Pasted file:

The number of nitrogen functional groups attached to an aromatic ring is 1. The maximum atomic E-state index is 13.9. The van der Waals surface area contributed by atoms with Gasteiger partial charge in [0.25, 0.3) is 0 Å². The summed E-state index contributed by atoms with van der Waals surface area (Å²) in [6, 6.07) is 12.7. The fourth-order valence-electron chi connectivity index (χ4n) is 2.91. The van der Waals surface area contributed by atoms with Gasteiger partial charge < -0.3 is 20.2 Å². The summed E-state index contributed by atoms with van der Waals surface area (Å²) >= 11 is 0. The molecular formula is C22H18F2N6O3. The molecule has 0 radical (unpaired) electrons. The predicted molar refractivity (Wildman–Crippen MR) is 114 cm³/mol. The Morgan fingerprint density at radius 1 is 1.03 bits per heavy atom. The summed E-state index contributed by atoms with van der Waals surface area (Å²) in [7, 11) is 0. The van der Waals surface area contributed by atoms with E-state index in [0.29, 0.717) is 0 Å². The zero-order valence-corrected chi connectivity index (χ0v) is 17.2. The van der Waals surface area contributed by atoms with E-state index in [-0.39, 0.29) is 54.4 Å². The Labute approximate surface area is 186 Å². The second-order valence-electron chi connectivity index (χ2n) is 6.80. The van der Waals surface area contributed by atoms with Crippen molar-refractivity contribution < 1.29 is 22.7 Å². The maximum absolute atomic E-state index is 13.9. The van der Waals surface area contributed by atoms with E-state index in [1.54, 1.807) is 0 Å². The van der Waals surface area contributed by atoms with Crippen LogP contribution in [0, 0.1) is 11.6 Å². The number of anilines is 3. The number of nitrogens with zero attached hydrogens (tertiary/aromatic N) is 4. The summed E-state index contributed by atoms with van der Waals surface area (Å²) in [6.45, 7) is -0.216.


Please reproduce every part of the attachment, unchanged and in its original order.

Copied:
The number of nitrogen functional groups attached to an aromatic ring is 1. The maximum atomic E-state index is 13.9. The van der Waals surface area contributed by atoms with Gasteiger partial charge in [0.25, 0.3) is 0 Å². The summed E-state index contributed by atoms with van der Waals surface area (Å²) in [6, 6.07) is 12.7. The fourth-order valence-electron chi connectivity index (χ4n) is 2.91. The van der Waals surface area contributed by atoms with Gasteiger partial charge < -0.3 is 20.2 Å². The summed E-state index contributed by atoms with van der Waals surface area (Å²) >= 11 is 0. The molecular formula is C22H18F2N6O3. The molecule has 0 radical (unpaired) electrons. The predicted molar refractivity (Wildman–Crippen MR) is 114 cm³/mol. The Morgan fingerprint density at radius 1 is 1.03 bits per heavy atom. The summed E-state index contributed by atoms with van der Waals surface area (Å²) in [7, 11) is 0. The van der Waals surface area contributed by atoms with E-state index in [0.29, 0.717) is 0 Å². The zero-order valence-corrected chi connectivity index (χ0v) is 17.2. The van der Waals surface area contributed by atoms with E-state index in [-0.39, 0.29) is 54.4 Å². The Labute approximate surface area is 186 Å². The second-order valence-electron chi connectivity index (χ2n) is 6.80. The van der Waals surface area contributed by atoms with Crippen molar-refractivity contribution < 1.29 is 22.7 Å². The maximum absolute atomic E-state index is 13.9. The van der Waals surface area contributed by atoms with E-state index in [1.54, 1.807) is 0 Å². The van der Waals surface area contributed by atoms with Crippen LogP contribution in [0, 0.1) is 11.6 Å². The number of anilines is 3. The number of nitrogens with zero attached hydrogens (tertiary/aromatic N) is 4. The summed E-state index contributed by atoms with van der Waals surface area (Å²) in [6.45, 7) is -0.216.